One of the best things we can do during our trauma dances is to know that a ghost has risen and it’s messing with us. Not because it wants to hurt us, but because it needs a voice. And it will continue to mess with us until we’re able to listen—this is why we get triggered.
The more we know about our traumas and their triggers, the less we get into the trauma dance. Or, once we’re in it, we can find our way out much easier. Many of us are working hard to uncover the mysteries of our psyche. The best advice is always to continue the search, no matter how hard it is, doing the work is better than not doing it.
If you’re at the very beginning of this work, it can help to just be aware of when these dances happen. Where in your life do you most often do the trauma dance? In your intimate relationship? At work? With strangers?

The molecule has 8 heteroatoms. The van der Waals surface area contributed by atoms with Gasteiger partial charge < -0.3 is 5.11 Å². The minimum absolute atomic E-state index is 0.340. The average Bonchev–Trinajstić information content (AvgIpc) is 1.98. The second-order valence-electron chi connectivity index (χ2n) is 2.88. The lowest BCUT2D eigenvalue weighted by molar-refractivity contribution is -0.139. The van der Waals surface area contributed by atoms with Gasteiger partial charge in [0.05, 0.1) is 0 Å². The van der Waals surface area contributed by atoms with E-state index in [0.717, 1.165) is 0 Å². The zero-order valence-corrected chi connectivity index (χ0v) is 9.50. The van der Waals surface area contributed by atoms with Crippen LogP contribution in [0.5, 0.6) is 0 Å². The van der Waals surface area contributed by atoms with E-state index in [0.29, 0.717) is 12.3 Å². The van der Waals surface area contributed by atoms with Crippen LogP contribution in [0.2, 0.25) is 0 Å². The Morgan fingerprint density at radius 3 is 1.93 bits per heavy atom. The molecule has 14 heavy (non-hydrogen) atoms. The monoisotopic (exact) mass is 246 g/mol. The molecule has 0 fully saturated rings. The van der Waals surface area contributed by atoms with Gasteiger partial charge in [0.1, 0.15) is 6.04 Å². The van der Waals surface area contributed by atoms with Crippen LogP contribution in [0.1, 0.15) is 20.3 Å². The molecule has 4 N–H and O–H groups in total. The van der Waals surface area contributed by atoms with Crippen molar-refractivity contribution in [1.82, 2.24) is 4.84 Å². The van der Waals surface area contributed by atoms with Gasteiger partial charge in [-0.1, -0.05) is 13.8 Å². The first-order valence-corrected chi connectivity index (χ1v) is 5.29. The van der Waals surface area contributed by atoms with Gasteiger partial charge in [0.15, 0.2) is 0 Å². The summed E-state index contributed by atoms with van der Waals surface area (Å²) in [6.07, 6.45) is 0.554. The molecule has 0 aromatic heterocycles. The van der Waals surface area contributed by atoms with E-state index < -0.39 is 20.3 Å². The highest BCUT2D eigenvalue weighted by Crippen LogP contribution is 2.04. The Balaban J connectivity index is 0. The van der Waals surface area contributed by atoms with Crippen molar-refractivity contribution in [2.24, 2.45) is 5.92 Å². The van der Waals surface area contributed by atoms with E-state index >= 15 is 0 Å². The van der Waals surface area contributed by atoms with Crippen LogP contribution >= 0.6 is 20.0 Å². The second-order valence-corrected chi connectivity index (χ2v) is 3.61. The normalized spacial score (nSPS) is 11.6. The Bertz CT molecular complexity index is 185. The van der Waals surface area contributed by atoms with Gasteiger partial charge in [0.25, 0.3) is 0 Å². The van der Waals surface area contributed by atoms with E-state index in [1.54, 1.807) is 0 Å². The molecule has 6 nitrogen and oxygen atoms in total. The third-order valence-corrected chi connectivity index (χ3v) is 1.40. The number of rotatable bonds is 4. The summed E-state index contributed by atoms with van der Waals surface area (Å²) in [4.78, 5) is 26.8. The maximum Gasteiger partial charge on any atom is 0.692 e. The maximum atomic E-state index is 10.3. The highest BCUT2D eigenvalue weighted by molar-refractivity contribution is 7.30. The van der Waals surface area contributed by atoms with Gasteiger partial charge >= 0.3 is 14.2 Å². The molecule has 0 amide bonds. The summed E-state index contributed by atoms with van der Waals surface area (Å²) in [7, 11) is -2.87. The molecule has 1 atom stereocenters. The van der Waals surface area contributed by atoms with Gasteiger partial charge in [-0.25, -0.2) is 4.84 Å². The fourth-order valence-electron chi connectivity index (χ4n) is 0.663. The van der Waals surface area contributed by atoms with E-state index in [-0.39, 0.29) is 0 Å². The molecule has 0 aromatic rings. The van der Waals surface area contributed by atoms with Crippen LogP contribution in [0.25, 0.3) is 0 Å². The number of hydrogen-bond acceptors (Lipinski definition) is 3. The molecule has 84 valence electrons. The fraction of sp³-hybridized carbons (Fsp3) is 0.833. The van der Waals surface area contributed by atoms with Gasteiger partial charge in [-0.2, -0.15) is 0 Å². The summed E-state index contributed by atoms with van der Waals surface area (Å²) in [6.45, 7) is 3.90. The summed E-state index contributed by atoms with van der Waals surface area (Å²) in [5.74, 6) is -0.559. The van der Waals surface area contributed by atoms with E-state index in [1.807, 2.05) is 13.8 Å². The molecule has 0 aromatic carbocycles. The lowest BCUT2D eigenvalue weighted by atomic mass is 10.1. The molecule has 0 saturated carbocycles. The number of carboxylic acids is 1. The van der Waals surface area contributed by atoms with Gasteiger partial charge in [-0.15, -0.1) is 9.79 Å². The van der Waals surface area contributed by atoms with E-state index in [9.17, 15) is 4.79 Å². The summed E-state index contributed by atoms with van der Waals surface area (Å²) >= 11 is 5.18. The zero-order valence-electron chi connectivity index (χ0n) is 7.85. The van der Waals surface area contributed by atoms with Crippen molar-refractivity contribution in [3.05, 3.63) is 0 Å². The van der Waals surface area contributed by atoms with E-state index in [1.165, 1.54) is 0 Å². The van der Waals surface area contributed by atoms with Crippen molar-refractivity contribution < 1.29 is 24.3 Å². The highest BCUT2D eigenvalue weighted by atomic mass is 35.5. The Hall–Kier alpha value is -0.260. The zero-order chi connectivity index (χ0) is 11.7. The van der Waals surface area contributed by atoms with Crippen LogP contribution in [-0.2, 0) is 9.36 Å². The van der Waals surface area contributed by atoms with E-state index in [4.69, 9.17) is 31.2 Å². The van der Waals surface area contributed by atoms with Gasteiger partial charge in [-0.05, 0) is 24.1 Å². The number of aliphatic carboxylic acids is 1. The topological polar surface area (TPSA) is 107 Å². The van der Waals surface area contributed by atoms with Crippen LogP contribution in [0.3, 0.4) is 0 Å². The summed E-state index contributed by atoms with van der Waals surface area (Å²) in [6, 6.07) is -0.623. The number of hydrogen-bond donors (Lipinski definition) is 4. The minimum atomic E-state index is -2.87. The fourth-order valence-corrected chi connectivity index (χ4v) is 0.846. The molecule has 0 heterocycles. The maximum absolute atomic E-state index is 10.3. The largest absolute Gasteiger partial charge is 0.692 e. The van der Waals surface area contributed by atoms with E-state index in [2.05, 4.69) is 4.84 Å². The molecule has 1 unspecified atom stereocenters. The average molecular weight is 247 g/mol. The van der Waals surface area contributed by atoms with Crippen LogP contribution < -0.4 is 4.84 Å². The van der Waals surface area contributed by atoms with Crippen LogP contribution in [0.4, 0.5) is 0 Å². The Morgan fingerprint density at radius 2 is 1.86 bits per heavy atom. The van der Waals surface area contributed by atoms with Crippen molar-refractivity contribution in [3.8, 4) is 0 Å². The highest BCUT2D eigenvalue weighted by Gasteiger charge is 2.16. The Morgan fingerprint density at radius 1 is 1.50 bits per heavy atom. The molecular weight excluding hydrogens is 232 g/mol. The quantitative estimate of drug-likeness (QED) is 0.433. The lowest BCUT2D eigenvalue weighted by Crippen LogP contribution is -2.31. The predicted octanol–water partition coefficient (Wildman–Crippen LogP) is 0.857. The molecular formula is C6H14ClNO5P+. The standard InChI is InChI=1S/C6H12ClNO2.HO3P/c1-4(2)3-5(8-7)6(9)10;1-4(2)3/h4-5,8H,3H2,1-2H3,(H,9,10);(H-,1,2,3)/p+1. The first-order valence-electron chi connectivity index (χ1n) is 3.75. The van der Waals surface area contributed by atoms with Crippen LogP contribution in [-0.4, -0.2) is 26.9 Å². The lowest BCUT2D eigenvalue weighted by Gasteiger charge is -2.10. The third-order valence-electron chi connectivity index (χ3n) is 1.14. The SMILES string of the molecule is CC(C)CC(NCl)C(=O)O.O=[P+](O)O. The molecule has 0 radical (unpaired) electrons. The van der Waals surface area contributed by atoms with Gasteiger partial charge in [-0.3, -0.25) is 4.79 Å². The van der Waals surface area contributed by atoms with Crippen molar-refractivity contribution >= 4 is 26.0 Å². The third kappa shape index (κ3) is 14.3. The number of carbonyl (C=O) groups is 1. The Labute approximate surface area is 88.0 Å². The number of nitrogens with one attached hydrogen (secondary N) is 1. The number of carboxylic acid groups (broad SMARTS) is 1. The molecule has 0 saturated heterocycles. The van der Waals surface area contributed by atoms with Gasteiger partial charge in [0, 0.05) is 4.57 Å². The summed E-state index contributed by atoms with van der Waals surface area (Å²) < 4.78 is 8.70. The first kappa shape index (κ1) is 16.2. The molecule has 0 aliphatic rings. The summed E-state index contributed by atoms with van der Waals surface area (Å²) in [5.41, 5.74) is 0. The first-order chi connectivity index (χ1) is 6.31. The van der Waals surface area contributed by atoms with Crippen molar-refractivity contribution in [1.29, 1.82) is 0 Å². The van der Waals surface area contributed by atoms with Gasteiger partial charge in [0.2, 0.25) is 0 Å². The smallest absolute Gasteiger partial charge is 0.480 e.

The beginning of any and all healing is simply awareness.
By thinking of these mutual co-created trigger moments as a dance, it helps us remember how we share space with each other. We’re reminded of our connections and how fundamental they are to our learning and well-being.
Some of the most potent sources of trauma healing are our daily interactions with people we love, people we don’t love, and/or with complete strangers. Think of them as opportunities to be aware of what’s coming up, what darkness needs a light, and what parts of ourselves need a voice.
In this way, we don’t come to hate the trauma dance, we come to see it as part of our healing. We then see the people we meet each day as equals, who are also hurting and reacting.
Often, healing is not getting away from things. Instead, it’s about moving toward them.
We dance, and then we learn.